Soon after the coronavirus crisis began, the Treasury decided to delay the introduction of the reforms by a year, from April 2020 to April 2021.
The Finance Bill, setting out budget measures, including the one-year delays to IR35 reform, were debated in the House of Commons yesterday (19th May 2020).
David Davis, Conservative MP for Haltemprice and Howden, tabled an amendment to delay the rule changes until April 2023. But ultimately the vote went through on the nod, without a division, in support of the government.
David Davis MP said: “In the light of the impact that coronavirus is having across all sectors of the economy, the government have rightly committed, in the motion, to postponing the planned reforms to IR35, but only until next April. The effects of the pandemic are going to be felt for considerably longer than one year. On this basis, in April next year self-employed contractors will be hit with unnecessary costs, confusion and uncertainty, just as many of them are getting back on their feet after the coronavirus has wreaked havoc across the economy. It is the self-employed and small businesses that make up the beating heart of our economy, and they will power the recovery of our economy out of this crisis.
For the government, financial secretary to the Treasury Jesse Norman said: “To help businesses and individuals deal with the economic impacts of the coronavirus, on 17th March the government announced that the reform to the off-payroll working rules would be delayed by one year from 6th April 2020 until 6th April 2021. The amendment would delay the introduction of reform by a further two years to April 2023, but it is hard to see any genuine rationale for this further delay.”
Tax accountants expressed disappointment at the result. Reacting to the fall of David Davis’ amendment, Seb Maley, chief executive of Qdos, said: “It’s a big disappointment that IR35 reform will not be delayed, but then again it’s of no real surprise that the changes will go ahead next year. The government has buried its head in the sand when it comes to IR35, continually ignoring compelling arguments that call for a rethink of the legislation. The coronavirus crisis also means raising tax receipts has become a priority for the Treasury – even if that means contractors may be wrongly forced into ‘zero-rights employment’ as a result of the reforms.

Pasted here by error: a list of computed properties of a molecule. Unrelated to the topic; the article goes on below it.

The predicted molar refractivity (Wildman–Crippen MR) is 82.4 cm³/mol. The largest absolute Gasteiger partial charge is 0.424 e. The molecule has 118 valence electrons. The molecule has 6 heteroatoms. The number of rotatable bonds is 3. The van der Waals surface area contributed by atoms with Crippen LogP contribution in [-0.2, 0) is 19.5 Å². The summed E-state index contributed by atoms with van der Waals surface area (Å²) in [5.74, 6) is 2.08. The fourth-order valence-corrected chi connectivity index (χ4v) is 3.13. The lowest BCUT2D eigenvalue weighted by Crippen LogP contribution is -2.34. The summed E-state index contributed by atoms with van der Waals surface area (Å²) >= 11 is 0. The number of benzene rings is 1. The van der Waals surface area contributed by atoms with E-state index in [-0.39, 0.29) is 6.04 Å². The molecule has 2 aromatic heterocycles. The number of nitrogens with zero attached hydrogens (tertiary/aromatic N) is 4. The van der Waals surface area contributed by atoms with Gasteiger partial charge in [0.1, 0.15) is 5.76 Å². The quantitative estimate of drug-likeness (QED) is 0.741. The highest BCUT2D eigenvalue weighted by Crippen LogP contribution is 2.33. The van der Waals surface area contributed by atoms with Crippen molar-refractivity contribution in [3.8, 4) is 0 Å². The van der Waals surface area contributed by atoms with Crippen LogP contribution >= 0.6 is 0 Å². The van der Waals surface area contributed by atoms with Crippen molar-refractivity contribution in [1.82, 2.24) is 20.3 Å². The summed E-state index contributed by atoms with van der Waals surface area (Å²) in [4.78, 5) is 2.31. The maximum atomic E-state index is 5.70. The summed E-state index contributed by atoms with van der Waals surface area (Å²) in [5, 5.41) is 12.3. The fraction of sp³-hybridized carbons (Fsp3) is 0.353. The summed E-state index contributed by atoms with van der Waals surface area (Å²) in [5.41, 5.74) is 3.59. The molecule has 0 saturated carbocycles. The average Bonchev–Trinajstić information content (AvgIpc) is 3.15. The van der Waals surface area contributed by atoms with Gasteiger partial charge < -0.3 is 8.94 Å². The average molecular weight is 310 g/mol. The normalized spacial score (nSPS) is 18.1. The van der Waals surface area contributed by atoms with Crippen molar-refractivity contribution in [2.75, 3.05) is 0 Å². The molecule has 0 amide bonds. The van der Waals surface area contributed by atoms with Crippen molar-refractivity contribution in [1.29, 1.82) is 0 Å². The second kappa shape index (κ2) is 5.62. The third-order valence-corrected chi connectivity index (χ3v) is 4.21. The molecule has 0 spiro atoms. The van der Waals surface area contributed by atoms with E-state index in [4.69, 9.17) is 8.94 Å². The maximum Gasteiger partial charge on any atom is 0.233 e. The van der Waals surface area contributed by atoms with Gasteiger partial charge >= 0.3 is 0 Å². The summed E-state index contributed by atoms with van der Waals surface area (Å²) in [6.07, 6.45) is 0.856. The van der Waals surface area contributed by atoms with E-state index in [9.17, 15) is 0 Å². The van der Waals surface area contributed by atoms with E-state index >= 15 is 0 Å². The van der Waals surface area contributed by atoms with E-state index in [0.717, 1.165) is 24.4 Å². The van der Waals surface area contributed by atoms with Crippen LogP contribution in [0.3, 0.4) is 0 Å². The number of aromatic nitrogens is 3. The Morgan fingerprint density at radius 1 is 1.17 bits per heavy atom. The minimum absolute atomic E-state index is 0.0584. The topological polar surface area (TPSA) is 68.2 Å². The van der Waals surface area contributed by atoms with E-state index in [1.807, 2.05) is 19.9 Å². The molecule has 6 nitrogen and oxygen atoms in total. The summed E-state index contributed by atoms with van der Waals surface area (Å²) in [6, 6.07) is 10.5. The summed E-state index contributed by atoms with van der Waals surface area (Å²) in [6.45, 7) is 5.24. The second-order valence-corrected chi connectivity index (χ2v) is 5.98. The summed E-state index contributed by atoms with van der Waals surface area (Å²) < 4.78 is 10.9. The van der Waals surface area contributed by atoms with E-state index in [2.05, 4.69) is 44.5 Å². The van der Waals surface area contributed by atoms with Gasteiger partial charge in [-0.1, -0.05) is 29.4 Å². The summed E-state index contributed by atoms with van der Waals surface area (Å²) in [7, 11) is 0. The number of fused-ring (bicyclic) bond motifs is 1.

“With less than a year until IR35 reform arrives in the private sector, businesses must continue their preparations. And companies that haven’t started yet must get to work. The changes are needless and short-sighted, but by taking a measured approach and prioritising accurate assessments, firms can continue to compliantly engage genuine contractors outside IR35. Meanwhile, the businesses that have banned contractors altogether or blanket-placed these workers inside the legislation should reconsider their stance immediately.”
Further reading: see also Understanding IR35 and Taxing times
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